Information presented is general information that does not take into account your individual circumstances, financial situation, or needs, nor does it present a personalized recommendation to you. Individual stocks presented may not be suitable for you. Investment in securities involves significant risk and has the potential for partial or complete loss of funds invested. Investment in fixed income securities has the potential for the investment return and principal value of an investment to fluctuate so that an investor's holdings, when redeemed, may be worth less than their original cost.

One cannot invest directly in an index. Results presented include the reinvestment of all dividends and other earnings.

Past performance is no indication of future results.

FEDERAL TAX ADVICE DISCLAIMER: As required by U.S. Treasury Regulations, you are informed that, to the extent this presentation includes any federal tax advice, the presentation is not intended or written by Navellier to be used, and cannot be used, for the purpose of avoiding federal tax penalties. Navellier does not advise on any income tax requirements or issues. Use of any information presented by Navellier is for general information only and does not represent tax advice either express or implied. You are encouraged to seek professional tax advice for income tax questions and assistance.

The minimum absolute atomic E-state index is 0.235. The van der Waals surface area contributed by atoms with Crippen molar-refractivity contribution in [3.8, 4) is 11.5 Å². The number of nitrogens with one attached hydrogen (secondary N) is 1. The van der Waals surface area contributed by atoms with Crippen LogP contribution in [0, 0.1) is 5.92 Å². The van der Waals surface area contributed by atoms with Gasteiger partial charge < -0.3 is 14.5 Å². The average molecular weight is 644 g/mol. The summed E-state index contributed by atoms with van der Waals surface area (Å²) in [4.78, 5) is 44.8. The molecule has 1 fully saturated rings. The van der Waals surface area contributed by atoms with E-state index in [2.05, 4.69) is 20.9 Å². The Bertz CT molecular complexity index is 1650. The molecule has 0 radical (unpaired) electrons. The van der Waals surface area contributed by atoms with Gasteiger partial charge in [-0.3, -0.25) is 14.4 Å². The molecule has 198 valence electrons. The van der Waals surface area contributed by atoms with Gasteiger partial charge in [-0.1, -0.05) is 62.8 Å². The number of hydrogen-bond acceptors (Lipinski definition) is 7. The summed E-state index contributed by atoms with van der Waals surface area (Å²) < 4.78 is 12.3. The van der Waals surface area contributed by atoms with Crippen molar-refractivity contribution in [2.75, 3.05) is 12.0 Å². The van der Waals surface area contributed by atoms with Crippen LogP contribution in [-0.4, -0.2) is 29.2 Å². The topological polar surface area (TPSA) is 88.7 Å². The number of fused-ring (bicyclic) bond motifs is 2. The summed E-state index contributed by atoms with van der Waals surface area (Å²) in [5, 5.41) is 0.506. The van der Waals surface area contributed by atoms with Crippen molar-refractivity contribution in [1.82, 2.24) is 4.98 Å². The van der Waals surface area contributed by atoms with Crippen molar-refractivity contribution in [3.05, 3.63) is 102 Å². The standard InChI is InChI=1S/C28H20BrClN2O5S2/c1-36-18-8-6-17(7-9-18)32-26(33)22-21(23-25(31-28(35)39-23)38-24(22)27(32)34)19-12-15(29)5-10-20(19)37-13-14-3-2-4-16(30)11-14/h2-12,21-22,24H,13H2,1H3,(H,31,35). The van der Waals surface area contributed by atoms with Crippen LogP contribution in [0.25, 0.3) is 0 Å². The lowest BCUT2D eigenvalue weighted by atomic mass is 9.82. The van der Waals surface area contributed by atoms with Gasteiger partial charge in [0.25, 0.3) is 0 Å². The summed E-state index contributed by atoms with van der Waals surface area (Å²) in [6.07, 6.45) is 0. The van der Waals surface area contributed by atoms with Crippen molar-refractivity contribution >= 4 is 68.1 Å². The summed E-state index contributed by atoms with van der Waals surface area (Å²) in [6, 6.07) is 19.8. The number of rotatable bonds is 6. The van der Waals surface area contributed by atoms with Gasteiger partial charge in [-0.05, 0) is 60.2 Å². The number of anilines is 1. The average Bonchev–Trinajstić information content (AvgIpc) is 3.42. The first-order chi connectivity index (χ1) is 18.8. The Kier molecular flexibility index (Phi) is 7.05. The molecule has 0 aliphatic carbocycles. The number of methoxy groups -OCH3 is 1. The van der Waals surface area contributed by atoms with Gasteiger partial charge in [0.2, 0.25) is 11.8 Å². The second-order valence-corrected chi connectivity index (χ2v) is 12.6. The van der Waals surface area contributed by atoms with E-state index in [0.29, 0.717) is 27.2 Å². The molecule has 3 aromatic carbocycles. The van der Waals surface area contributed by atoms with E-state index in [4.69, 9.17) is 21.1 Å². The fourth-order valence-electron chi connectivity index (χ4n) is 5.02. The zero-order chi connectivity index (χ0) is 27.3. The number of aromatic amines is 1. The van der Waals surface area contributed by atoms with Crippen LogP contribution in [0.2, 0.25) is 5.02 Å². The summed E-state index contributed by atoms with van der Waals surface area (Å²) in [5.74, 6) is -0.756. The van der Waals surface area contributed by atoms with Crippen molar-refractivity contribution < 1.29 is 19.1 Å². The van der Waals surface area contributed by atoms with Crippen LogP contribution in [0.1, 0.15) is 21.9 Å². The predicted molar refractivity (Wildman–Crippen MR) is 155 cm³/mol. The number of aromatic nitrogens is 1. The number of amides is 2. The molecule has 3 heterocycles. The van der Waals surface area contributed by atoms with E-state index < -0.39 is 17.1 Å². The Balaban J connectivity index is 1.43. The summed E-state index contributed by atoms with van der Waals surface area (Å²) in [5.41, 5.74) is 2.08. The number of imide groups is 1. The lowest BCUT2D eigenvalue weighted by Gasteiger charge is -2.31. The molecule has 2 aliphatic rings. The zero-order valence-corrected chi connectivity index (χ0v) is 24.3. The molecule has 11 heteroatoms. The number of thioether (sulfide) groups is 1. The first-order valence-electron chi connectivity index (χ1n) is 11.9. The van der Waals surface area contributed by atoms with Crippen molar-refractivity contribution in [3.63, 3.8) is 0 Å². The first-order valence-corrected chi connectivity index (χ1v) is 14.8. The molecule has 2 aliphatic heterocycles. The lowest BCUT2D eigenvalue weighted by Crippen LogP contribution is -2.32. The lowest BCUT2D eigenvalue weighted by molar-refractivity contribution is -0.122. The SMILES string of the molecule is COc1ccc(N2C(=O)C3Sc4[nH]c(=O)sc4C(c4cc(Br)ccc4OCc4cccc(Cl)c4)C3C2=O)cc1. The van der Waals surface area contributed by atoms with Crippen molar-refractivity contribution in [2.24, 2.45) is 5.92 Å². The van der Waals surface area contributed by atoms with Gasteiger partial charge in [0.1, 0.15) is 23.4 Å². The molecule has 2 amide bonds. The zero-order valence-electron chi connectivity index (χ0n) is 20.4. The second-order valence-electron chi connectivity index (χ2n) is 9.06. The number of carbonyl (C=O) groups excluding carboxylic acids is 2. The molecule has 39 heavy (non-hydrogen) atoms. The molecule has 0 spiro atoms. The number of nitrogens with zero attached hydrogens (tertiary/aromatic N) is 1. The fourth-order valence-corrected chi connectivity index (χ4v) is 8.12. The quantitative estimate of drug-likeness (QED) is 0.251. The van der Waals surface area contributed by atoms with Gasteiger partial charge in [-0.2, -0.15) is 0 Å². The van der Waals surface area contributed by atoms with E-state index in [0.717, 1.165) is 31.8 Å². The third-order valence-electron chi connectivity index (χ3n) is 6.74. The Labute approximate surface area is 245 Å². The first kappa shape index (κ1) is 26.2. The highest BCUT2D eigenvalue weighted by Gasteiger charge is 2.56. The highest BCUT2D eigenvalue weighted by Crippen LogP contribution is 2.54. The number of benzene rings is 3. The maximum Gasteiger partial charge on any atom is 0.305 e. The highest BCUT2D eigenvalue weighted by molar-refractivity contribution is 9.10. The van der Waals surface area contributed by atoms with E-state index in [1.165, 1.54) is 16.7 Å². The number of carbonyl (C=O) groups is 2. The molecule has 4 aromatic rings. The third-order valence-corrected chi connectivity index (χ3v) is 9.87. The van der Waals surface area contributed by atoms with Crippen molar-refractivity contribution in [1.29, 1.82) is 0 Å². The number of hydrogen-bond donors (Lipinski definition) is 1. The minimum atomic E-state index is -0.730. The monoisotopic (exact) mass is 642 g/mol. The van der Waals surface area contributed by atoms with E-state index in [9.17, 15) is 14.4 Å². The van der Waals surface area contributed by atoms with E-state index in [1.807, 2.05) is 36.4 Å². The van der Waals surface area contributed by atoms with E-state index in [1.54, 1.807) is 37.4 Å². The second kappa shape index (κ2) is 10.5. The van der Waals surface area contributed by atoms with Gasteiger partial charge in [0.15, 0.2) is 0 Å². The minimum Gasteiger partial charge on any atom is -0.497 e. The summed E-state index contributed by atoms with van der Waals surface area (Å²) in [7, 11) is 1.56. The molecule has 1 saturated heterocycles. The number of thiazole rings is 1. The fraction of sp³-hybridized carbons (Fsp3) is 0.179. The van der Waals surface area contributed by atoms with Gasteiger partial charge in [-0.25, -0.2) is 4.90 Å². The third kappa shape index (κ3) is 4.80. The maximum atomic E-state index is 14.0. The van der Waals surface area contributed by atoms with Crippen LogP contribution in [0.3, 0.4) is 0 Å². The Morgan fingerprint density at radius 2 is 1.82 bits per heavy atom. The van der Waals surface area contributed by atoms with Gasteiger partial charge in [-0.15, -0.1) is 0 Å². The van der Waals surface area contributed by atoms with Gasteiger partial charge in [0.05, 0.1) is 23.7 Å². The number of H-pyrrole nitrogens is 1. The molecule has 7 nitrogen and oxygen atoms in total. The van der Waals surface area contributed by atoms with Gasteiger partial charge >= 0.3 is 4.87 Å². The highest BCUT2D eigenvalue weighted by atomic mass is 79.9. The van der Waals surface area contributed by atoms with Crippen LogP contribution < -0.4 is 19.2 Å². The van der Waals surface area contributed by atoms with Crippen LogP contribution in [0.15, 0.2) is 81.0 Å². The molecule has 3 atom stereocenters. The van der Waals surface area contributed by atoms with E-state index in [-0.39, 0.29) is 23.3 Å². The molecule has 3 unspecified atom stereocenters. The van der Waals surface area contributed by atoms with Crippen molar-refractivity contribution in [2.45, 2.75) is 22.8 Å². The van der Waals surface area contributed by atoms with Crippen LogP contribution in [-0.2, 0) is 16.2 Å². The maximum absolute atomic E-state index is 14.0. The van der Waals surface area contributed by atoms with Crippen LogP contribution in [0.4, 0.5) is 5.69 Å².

IMPORTANT NEWSLETTER DISCLOSURE: The performance results for investment newsletters that are authored or edited by Louis Navellier, including Louis Navellier's Growth Investor, Louis Navellier's Breakthrough Stocks, Louis Navellier's Accelerated Profits, and Louis Navellier's Platinum Club, are not based on any actual securities trading, portfolio, or accounts, and the newsletters' reported performances should be considered mere "paper" or proforma performance results. Navellier & Associates, Inc. does not have any relation to or affiliation with the owner of these newsletters. There are material differences between Navellier & Associates' Investment Products and the InvestorPlace Media, LLC newsletter portfolios authored by Louis Navellier. The InvestorPlace Media, LLC newsletters and advertising materials authored by Louis Navellier typically contain performance claims that do not include transaction costs, advisory fees, or other fees a client may incur. As a result, newsletter performance should not be used to evaluate Navellier Investment Products. The owner of the newsletters is InvestorPlace Media, LLC and any questions concerning the newsletters, including any newsletter advertising or performance claims, should be referred to InvestorPlace Media, LLC at (800) 718-8289.